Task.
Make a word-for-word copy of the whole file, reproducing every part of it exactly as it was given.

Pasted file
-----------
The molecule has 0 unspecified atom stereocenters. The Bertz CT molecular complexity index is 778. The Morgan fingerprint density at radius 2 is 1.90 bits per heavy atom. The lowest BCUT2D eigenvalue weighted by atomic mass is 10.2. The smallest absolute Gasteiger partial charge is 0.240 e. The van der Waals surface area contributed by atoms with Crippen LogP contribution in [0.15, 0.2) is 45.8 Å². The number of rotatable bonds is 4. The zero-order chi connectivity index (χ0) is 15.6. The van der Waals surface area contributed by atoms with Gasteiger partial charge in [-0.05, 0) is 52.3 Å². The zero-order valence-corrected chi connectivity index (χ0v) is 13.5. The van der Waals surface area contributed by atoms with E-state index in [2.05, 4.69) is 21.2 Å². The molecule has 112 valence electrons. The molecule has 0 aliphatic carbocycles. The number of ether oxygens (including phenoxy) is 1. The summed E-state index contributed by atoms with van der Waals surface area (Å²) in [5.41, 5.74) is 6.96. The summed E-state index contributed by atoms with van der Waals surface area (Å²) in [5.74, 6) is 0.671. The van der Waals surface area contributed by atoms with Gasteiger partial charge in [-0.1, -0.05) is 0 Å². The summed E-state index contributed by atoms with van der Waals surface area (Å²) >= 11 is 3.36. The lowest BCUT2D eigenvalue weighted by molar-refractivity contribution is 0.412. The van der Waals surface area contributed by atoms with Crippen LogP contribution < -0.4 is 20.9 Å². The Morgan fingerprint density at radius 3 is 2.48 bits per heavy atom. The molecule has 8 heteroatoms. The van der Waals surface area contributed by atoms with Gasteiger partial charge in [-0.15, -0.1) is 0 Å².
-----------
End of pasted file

The molecule has 0 unspecified atom stereocenters. The Bertz CT molecular complexity index is 778. The Morgan fingerprint density at radius 2 is 1.90 bits per heavy atom. The lowest BCUT2D eigenvalue weighted by atomic mass is 10.2. The smallest absolute Gasteiger partial charge is 0.240 e. The van der Waals surface area contributed by atoms with Crippen LogP contribution in [0.15, 0.2) is 45.8 Å². The number of rotatable bonds is 4. The zero-order chi connectivity index (χ0) is 15.6. The van der Waals surface area contributed by atoms with Gasteiger partial charge in [-0.05, 0) is 52.3 Å². The zero-order valence-corrected chi connectivity index (χ0v) is 13.5. The van der Waals surface area contributed by atoms with E-state index in [2.05, 4.69) is 21.2 Å². The molecule has 112 valence electrons. The molecule has 0 aliphatic carbocycles. The number of ether oxygens (including phenoxy) is 1. The summed E-state index contributed by atoms with van der Waals surface area (Å²) in [5.41, 5.74) is 6.96. The summed E-state index contributed by atoms with van der Waals surface area (Å²) in [5.74, 6) is 0.671. The van der Waals surface area contributed by atoms with Gasteiger partial charge in [-0.1, -0.05) is 0 Å². The summed E-state index contributed by atoms with van der Waals surface area (Å²) >= 11 is 3.36. The lowest BCUT2D eigenvalue weighted by molar-refractivity contribution is 0.412. The van der Waals surface area contributed by atoms with Crippen LogP contribution < -0.4 is 20.9 Å². The Morgan fingerprint density at radius 3 is 2.48 bits per heavy atom. The molecule has 8 heteroatoms. The van der Waals surface area contributed by atoms with Gasteiger partial charge in [-0.15, -0.1) is 0 Å².